Sumertime means bike time. Know the rules!
Whether you’re driving or biking in the Hilton Head area, know the rules of the road in SC-
Article from today’s Island Packet –
Wearing signs on their backs bearing slogans such as “Same roads, same rights, same rules,” Hilton Head Island cyclists took an 8-mile ride Wednesday evening commemorating fellow bikers who have died on public roads.
The worldwide “Ride of Silence” event is an opportunity to honor fallen cyclists and to highlight the right of riders to share the road with cars — an awareness effort that continues throughout the year, said island bicycle club Kickin’ Asphalt founder Ron Knight.
On Hilton Head, cyclists say conditions for bikers have gotten better over the past several years. Formerly dangerous intersections have been improved with signs, signals and crosswalks. Along with other safety features such as bike paths, those efforts earned the island a silver metal from the League of American Bicyclists last year — making the town the state’s only community and one of the few in the Southeast to earn the distinction.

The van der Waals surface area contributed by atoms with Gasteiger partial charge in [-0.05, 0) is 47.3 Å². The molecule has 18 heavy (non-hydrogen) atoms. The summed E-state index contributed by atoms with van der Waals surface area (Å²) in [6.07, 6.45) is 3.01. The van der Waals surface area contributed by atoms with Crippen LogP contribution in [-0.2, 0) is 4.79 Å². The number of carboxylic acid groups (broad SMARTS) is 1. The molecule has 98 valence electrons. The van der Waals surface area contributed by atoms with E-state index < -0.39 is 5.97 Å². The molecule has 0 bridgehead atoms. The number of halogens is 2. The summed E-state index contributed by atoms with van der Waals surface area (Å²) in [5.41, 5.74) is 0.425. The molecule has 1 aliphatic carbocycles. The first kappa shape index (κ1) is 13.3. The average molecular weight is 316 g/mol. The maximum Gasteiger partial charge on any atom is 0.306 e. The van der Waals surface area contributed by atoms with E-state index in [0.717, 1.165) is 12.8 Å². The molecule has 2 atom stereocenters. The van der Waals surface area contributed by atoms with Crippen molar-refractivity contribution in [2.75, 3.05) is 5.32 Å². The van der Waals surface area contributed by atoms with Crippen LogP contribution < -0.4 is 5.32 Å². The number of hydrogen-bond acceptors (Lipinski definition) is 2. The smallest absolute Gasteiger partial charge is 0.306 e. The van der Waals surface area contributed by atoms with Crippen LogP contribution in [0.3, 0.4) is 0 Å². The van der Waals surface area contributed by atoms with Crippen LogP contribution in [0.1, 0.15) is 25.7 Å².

Knight said that while Hilton Head is safer now, riding in more rural areas is still a risky venture.
In Beaufort County, the S.C. Department of Public Safety reported 32 accidents involving cyclists in which 28 riders were injured in 2010, the most recent year data is available. Three cyclists died on Beaufort County roads that year — the highest number in five years.
Statewide, cyclist advocates say the outlook is worse.
The Alliance for Biking and Walking’s 2012 Benchmark Report says South Carolina is the second most dangerous state in the nation for bicycling, with 13.5 deaths per 10,000 bicyclists.
A 2008 state law allows bicyclists to ride in the roadway if they choose. However, many remain unfamiliar with the law, especially visitors who may come from states that have different rules, said Frank Babel, an advocate for bicyclists’ rights on the island.
“In other states when a bike or pedestrian is in a crosswalk, traffic is supposed to stop,” Babel said. “In South Carolina, the car is supposed to yield.”